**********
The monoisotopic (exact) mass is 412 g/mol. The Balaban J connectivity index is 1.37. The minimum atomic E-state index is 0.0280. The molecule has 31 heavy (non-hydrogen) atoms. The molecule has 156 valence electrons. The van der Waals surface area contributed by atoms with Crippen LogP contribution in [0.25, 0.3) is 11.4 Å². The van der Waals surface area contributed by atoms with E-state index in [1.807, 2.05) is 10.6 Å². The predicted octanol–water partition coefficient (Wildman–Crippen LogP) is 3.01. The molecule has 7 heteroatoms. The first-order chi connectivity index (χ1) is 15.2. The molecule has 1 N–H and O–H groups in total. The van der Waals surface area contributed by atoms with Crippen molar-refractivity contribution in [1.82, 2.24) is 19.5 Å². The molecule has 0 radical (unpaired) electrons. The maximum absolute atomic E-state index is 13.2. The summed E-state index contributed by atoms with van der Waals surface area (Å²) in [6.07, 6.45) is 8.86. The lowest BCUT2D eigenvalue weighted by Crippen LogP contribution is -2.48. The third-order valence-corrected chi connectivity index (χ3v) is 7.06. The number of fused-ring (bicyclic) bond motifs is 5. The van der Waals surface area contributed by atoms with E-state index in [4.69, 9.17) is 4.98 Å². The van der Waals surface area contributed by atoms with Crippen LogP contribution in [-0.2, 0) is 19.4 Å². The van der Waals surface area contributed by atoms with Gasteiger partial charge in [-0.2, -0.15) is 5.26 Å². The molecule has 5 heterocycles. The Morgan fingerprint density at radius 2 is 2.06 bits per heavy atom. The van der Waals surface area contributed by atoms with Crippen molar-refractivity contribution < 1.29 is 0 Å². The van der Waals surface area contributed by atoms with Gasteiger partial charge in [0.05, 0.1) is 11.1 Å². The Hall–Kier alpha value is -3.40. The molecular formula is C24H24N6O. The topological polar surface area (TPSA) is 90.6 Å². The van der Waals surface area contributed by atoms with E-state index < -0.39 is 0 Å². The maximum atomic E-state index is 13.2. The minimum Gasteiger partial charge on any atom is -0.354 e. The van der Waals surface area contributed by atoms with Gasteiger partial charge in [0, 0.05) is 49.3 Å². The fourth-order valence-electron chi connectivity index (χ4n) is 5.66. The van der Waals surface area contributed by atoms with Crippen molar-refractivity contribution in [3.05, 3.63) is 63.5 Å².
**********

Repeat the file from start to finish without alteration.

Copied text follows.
The monoisotopic (exact) mass is 412 g/mol. The Balaban J connectivity index is 1.37. The minimum atomic E-state index is 0.0280. The molecule has 31 heavy (non-hydrogen) atoms. The molecule has 156 valence electrons. The van der Waals surface area contributed by atoms with Crippen LogP contribution in [0.25, 0.3) is 11.4 Å². The van der Waals surface area contributed by atoms with E-state index in [1.807, 2.05) is 10.6 Å². The predicted octanol–water partition coefficient (Wildman–Crippen LogP) is 3.01. The molecule has 7 heteroatoms. The first-order chi connectivity index (χ1) is 15.2. The molecule has 1 N–H and O–H groups in total. The van der Waals surface area contributed by atoms with Crippen molar-refractivity contribution in [1.82, 2.24) is 19.5 Å². The molecule has 0 radical (unpaired) electrons. The maximum absolute atomic E-state index is 13.2. The summed E-state index contributed by atoms with van der Waals surface area (Å²) in [6.07, 6.45) is 8.86. The lowest BCUT2D eigenvalue weighted by Crippen LogP contribution is -2.48. The third-order valence-corrected chi connectivity index (χ3v) is 7.06. The number of fused-ring (bicyclic) bond motifs is 5. The van der Waals surface area contributed by atoms with E-state index in [4.69, 9.17) is 4.98 Å². The van der Waals surface area contributed by atoms with Crippen LogP contribution in [-0.2, 0) is 19.4 Å². The van der Waals surface area contributed by atoms with Gasteiger partial charge in [-0.2, -0.15) is 5.26 Å². The molecule has 5 heterocycles. The Morgan fingerprint density at radius 2 is 2.06 bits per heavy atom. The van der Waals surface area contributed by atoms with Crippen molar-refractivity contribution < 1.29 is 0 Å². The van der Waals surface area contributed by atoms with Gasteiger partial charge in [0.05, 0.1) is 11.1 Å². The Hall–Kier alpha value is -3.40. The molecular formula is C24H24N6O. The topological polar surface area (TPSA) is 90.6 Å². The van der Waals surface area contributed by atoms with E-state index < -0.39 is 0 Å². The maximum atomic E-state index is 13.2. The minimum Gasteiger partial charge on any atom is -0.354 e. The van der Waals surface area contributed by atoms with Gasteiger partial charge in [0, 0.05) is 49.3 Å². The fourth-order valence-electron chi connectivity index (χ4n) is 5.66. The van der Waals surface area contributed by atoms with Crippen molar-refractivity contribution in [3.05, 3.63) is 63.5 Å².